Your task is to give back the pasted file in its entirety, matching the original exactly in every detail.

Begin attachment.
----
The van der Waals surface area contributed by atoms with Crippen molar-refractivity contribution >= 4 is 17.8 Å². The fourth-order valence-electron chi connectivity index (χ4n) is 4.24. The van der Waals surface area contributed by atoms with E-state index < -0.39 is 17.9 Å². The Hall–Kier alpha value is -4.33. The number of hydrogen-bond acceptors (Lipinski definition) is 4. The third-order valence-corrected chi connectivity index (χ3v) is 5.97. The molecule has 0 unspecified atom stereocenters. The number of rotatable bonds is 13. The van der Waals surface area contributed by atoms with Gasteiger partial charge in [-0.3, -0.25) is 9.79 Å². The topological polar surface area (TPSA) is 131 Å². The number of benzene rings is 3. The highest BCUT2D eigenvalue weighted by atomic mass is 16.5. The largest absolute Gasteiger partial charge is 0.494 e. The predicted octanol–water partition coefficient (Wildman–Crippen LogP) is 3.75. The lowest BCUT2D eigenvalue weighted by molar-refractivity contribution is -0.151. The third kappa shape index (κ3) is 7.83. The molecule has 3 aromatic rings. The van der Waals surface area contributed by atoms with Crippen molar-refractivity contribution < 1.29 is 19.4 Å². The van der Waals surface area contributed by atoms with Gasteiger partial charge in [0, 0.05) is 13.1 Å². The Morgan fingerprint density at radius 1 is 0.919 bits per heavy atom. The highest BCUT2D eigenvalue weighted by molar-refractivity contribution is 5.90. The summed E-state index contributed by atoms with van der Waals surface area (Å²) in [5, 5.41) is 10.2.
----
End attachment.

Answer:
The van der Waals surface area contributed by atoms with Crippen molar-refractivity contribution >= 4 is 17.8 Å². The fourth-order valence-electron chi connectivity index (χ4n) is 4.24. The van der Waals surface area contributed by atoms with E-state index < -0.39 is 17.9 Å². The Hall–Kier alpha value is -4.33. The number of hydrogen-bond acceptors (Lipinski definition) is 4. The third-order valence-corrected chi connectivity index (χ3v) is 5.97. The molecule has 0 unspecified atom stereocenters. The number of rotatable bonds is 13. The van der Waals surface area contributed by atoms with Gasteiger partial charge in [-0.3, -0.25) is 9.79 Å². The topological polar surface area (TPSA) is 131 Å². The number of benzene rings is 3. The highest BCUT2D eigenvalue weighted by atomic mass is 16.5. The largest absolute Gasteiger partial charge is 0.494 e. The predicted octanol–water partition coefficient (Wildman–Crippen LogP) is 3.75. The lowest BCUT2D eigenvalue weighted by molar-refractivity contribution is -0.151. The third kappa shape index (κ3) is 7.83. The molecule has 3 aromatic rings. The van der Waals surface area contributed by atoms with Crippen molar-refractivity contribution < 1.29 is 19.4 Å². The van der Waals surface area contributed by atoms with Gasteiger partial charge in [0, 0.05) is 13.1 Å². The Morgan fingerprint density at radius 1 is 0.919 bits per heavy atom. The highest BCUT2D eigenvalue weighted by molar-refractivity contribution is 5.90. The summed E-state index contributed by atoms with van der Waals surface area (Å²) in [5, 5.41) is 10.2.